In April 1983, The Chieftains were guests at an official banquet held in their honour at Peace Gate restaurant in Beijing. After a pleasant dinner and a series of formal speeches, all the Chinese guests in attendance suddenly stood up and left the room.
As Paddy Moloney explains in The Chieftains: An Authorised Biography: “We thought we had done something wrong.” But what had really taken place was an extreme form of etiquette. When the Chinese Minister for Culture had left, everyone else followed.
This was just one of the formalities the band had to contend with during their two week tour. But this was a small price to pay for the opportunity to be one of the first Western bands to perform in China – and for exposure to an audience of 700 million people.
Here’s how the band came to be so far outside their comfort zone.
A Sense of Ireland
By the 1980s, The Chieftains were already 20 years into a colourful career. They had performed for the Pope, received several Grammy nominations and contributed to an Oscar-winning soundtrack.
At the time, they were considered cultural ambassadors for Ireland. They were well-known in the US, the UK and other countries where the Irish diaspora had settled. But they were virtually unknown in China.
After the death of Chairman Mao Zedong in 1976, communist China was just beginning to open up to the world. So foreign groups required an invitation from the Chinese Government to visit.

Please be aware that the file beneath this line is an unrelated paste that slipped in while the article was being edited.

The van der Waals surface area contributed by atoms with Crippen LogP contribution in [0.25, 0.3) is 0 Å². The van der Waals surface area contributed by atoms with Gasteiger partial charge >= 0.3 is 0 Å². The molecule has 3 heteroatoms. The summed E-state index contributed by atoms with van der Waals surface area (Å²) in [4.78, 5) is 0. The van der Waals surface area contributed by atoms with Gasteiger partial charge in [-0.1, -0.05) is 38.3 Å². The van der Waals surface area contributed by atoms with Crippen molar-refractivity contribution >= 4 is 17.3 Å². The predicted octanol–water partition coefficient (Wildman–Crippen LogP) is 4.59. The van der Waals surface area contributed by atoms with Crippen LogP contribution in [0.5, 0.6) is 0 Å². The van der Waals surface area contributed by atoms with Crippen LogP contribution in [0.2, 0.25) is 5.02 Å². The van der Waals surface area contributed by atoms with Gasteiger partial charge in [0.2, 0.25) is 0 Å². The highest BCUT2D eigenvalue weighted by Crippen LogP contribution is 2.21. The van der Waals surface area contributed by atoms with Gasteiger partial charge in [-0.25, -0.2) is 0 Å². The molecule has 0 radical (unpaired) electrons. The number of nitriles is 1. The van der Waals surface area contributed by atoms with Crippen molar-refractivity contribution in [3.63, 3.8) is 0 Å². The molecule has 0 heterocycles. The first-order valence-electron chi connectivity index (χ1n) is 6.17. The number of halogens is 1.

Ireland had only just started to establish diplomatic relations with China, so it was actually the band itself that earned an invite to the Chinese Republic.
During the six-week A Sense of Ireland festival, which took place in London in February 1980, the Chinese Ambassador to England booked a box at one of The Chieftains’ concerts in the Royal Albert Hall. The diplomats in attendance enjoyed the Irish music they heard so much that they invited the band to China.
Getting the gig
The band’s founder Paddy Moloney was eager to take up the invitation. During an interview with RTÉ’s ‘Morning Ireland’, he explained: “I always had a longing to visit China. 25-30 years ago a friend of mine had a Chinese girlfriend who used to sing Chinese songs and I used to play them on the tin whistle. Apart from that, I got to love Chinese food.”
He wanted The Chieftains to become the first Western group to play on the Great Wall of China. He saw it as a big opportunity to reach a new audience and attract mountains of publicity. But, despite receiving an invite, he had to chase after this ambitious plan.
At first, difficulties came from the fact that there was no Chinese embassy in Dublin. However, later that year, Gong Pushen became the first Chinese ambassador to Ireland. But then when Moloney followed up on the invitation, he found that he wasn’t taken seriously.
So in 1982, he stepped up his game. As he told biographer John Glatt, he invited the Tianjin Ensemble of Chinese musicians and dancers to perform with The Chieftains at the National Concert Hall in Dublin. Playing host, he organised every aspect of the group’s trip – he even invited them to his home.
Afterwards, Moloney set out conditions for a tour of China. He wanted to film and record the trip – and bring a long list of guests along too. Shortly afterwards, he began working with the embassy to arrange everything.
Two weeks in China
When The Chieftains landed in Beijing with their families in 1983, they were greeted by two interpreters, along with officials wearing Maoist uniforms.